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    Any good place to read about Rusty's visualisation of the neck?
     
  4. distressed_romeo

    distressed_romeo F'king ............ Forum MVP

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    There's some sample licks on both www.rustycooley.com and www.chopsfromhell.com . If you're serious about it, then I'd recommend any of his instructional things, as they're all great value.

    Going back to Pat, have you ever checked out his 'converting to minor' system? At first glance it sounds like a lazy way of viewing the neck, but it yields some incredible sounds if you play with it a bit...
     
  5. kung_fu

    kung_fu Vulcan Lute God

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    I'm on page two at the moment. Very interesting read man. +rep
     
  6. Mikey D

    Mikey D SS.org Regular

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    Cheers! :yesway:

    If you like that sort of thing check out saxophonist Steve Coleman's M-Base site here! The reading is a little heavy, but some interesting concepts, i.e. symmetry in music and the musical uses of Fibonacci Numbers and the Golden Mean!
     
  7. distressed_romeo

    distressed_romeo F'king ............ Forum MVP

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    Didn't Mozart write some music for his Masonic lodge based on principles like this? I've heard 'The Magic Flute' is full of mathematical symbolism...
     
  8. Mikey D

    Mikey D SS.org Regular

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    Not sure about the magic flute, but there have been a few investigations in Mozart for this sort of thing; like the use of "the golden mean" in his sonata forms. That is all I know.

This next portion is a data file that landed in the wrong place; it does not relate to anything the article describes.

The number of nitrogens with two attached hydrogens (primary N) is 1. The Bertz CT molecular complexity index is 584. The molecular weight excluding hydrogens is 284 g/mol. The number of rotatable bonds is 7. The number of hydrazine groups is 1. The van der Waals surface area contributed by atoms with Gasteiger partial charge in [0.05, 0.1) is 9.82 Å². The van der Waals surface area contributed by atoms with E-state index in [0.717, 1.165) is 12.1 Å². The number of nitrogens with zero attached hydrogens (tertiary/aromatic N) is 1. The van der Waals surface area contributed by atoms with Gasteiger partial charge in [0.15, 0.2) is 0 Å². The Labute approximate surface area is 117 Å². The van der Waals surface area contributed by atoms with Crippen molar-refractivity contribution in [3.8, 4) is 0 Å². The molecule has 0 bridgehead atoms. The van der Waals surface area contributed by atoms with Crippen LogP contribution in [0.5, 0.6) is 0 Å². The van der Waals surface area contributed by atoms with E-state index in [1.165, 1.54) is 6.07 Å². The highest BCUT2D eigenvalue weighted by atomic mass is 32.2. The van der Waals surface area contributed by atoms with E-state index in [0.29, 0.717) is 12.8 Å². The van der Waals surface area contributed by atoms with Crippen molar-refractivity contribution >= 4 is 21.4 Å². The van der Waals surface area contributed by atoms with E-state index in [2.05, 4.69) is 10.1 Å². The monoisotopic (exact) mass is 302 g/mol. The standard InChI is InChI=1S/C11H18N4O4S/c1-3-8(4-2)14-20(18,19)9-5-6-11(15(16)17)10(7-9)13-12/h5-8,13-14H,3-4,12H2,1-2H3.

9. distressed_romeo

    distressed_romeo F'king ............ Forum MVP

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    From Wiki's article on 'The Magic Flute'...

    The opera is often noted for its prominent Masonic elements. Both Schikaneder and Mozart were Masons and lodge brothers, though the Freemasons were at the time regarded by the public at large as a dangerous and subversive organization. The opera is also heavily influenced by Enlightenment philosophy, and can be regarded as an allegory espousing enlightened absolutism. The Queen of the Night represents irrational-diabolic obscurantism, whereas her antagonist Sarastro symbolises the reasonable sovereign who rules with paternalistic wisdom and enlightened insight. In the end he prevails over the darkness ("The sun's rays drive away the night, destroy the evil power of the dissembler"). But the darkness is by no means frightening and abhorrent, but beautiful, mysterious and fascinating. As an awesome seductress the Queen of the Night is a dangerous power who can only be overcome by knowledge; and since Papageno refers to her as "the Star-flaming Queen" (die Sternflammende K├Ânigin), it seems that light is not the exclusive province of the good crowd.

    Not strictly mathematical, but IIRC, there's a lot of maths involved in Masonic ideas, so there could be some buried in there somewhere...